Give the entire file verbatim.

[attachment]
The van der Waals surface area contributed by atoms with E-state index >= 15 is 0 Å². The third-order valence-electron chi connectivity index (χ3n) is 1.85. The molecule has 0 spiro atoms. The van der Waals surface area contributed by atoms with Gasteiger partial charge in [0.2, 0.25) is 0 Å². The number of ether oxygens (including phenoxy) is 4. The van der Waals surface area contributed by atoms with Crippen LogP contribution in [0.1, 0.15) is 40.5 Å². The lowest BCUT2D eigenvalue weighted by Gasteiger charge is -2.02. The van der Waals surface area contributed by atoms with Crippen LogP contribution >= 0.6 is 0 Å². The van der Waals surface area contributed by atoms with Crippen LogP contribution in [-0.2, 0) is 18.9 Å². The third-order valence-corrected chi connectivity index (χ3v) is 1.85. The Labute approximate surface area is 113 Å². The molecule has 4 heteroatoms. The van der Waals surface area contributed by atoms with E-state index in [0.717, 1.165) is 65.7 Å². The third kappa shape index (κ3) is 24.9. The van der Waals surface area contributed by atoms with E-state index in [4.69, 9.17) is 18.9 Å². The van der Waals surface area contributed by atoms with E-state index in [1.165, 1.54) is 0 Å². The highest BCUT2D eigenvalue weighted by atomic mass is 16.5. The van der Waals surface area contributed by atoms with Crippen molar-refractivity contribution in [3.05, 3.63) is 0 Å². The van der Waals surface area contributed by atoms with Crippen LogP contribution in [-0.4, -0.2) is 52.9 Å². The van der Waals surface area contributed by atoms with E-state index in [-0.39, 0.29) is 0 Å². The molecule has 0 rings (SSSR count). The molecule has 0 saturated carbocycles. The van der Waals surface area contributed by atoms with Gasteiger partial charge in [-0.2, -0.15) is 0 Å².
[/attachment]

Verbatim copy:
The van der Waals surface area contributed by atoms with E-state index >= 15 is 0 Å². The third-order valence-electron chi connectivity index (χ3n) is 1.85. The molecule has 0 spiro atoms. The van der Waals surface area contributed by atoms with Gasteiger partial charge in [0.2, 0.25) is 0 Å². The number of ether oxygens (including phenoxy) is 4. The van der Waals surface area contributed by atoms with Crippen LogP contribution in [0.1, 0.15) is 40.5 Å². The lowest BCUT2D eigenvalue weighted by Gasteiger charge is -2.02. The van der Waals surface area contributed by atoms with Crippen LogP contribution >= 0.6 is 0 Å². The van der Waals surface area contributed by atoms with Crippen LogP contribution in [-0.2, 0) is 18.9 Å². The third-order valence-corrected chi connectivity index (χ3v) is 1.85. The Labute approximate surface area is 113 Å². The molecule has 4 heteroatoms. The van der Waals surface area contributed by atoms with E-state index in [0.717, 1.165) is 65.7 Å². The third kappa shape index (κ3) is 24.9. The van der Waals surface area contributed by atoms with E-state index in [4.69, 9.17) is 18.9 Å². The van der Waals surface area contributed by atoms with E-state index in [1.165, 1.54) is 0 Å². The highest BCUT2D eigenvalue weighted by atomic mass is 16.5. The van der Waals surface area contributed by atoms with Crippen molar-refractivity contribution in [3.05, 3.63) is 0 Å². The van der Waals surface area contributed by atoms with Crippen LogP contribution in [-0.4, -0.2) is 52.9 Å². The van der Waals surface area contributed by atoms with E-state index in [-0.39, 0.29) is 0 Å². The molecule has 0 rings (SSSR count). The molecule has 0 saturated carbocycles. The van der Waals surface area contributed by atoms with Gasteiger partial charge in [-0.2, -0.15) is 0 Å².